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I currently do not teach; however, I based my Community of Inquiry (CoI) strategies on the course I would like to teach in the future. The course, titled Global Citizenship, is delivered in a hybrid modality. This course examines social justice topics, while exploring concepts like social responsibility.

The CoI framework is where students through the interaction of social, cognitive and teaching presence achieve higher order learning by engaging in reflective practice and critical thinking and discourse (Garrison, Anderson & Archer, 2000). The CoI framework can be used to offer approaches that will support teaching and learning in both face-to-face and online delivery.

Social presence is central to the learning environment for the hybrid course. This course utilizes group work that is mainly online or out of class time and topics are explored where there may be diverse, conflicting perspectives and worldviews. Modeling respectful and upbeat behaviour on and offline as the facilitator plays a key role in establishing social presence (Vaughan, Cleveland-Innes & Garrison, 2013). Additionally, establishing group norms, as well as creating opportunities for students to get to know each other prior to being in groups, are important for the facilitation of critical conversations in a hybrid environment.

In considering the cognitive presence, students should be encouraged to think critically about concepts and engage in self-reflection. Vaughan et al. (2013) states that “opportunity for increased interaction, timely reflection, and continuous debate…provides a very supportive environment for inquiry dynamics.” (p. 55). To facilitate an exchange of information and knowledge, students can be asked open-ended questions, these questions encourage students to think critically independently and spur discussion in groups (Richardson, 2018). Moreover, students as knowledge holders of their own experiences, can be prompted to explore relevant topics of personal interest and to bring forward new sources to share with peers, becoming central to the process of knowledge construction and curation within the class.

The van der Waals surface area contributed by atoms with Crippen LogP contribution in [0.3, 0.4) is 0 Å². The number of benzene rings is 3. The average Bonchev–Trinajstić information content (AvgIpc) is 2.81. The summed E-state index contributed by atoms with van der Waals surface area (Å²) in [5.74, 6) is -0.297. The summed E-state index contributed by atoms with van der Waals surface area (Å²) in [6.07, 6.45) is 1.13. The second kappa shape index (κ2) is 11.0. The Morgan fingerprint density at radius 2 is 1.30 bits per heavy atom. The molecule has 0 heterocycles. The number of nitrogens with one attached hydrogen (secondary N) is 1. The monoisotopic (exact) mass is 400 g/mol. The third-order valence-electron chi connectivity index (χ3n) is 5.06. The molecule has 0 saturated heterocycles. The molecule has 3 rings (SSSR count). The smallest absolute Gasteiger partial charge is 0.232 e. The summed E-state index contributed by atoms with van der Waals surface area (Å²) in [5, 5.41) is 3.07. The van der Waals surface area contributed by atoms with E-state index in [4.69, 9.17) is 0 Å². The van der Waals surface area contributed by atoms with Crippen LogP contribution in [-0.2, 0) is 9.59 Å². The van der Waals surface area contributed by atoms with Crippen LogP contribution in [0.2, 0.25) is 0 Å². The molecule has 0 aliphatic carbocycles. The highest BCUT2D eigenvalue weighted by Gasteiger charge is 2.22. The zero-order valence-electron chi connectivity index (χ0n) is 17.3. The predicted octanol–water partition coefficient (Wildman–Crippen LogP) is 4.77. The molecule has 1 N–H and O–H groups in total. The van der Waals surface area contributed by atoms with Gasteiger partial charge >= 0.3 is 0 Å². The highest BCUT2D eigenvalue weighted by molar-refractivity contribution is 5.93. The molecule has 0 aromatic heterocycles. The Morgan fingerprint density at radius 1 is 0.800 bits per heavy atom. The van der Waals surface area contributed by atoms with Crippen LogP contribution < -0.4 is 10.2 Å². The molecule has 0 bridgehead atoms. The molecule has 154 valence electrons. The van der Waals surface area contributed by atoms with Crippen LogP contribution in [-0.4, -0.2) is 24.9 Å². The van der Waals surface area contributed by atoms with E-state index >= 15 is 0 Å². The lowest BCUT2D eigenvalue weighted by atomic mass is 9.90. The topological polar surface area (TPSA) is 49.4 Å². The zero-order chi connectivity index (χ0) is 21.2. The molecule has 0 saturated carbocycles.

Lastly, the teaching presence is integral to a hybrid course, especially one with a degree of subjectivity. Students are highly encouraged to share their experiences both in class and online. Providing clear instructions for the course direction and expectations is important to the student experience as they navigate a hybrid modality (Vaughan et al., 2013). Moreover, providing foundational resources to anchor student understanding within the topics while offering guidance and direction when introducing new topics. Also, to encourage engagement timely feedback for learning activities, such as discussion boards and assignments will be essential (University of Waterloo, n.d.). In aspiring to teach tin a hybrid course, the COI framework can be leveraged through social, cognitive and teaching presence, to foster a quality learning experience.



Garrison, D. R., Anderson, T., & Archer, W. (2000). Critical inquiry in a text-based environment: Computer conferencing in higher education model. The Internet and Higher Education, 2(2-3), pp. 87-105. Retrieved from

Richardson J. (2018). Varying your discussion prompts as an instructional strategy (PDF), Purdue Repository for Online Teaching and Learning. Retrieved from

University of Waterloo. (n.d.). Online Discussions: Tips for Instructors. Retrieved from

Vaughan, N. D., Cleveland-Innes, M., & Garrison, D. R. (2013). Teaching in blended learning environments: Creating and sustaining communities of inquiry. Athabasca University Press. Chapter 3: Facilitation (pp. 45-61). Retrieved from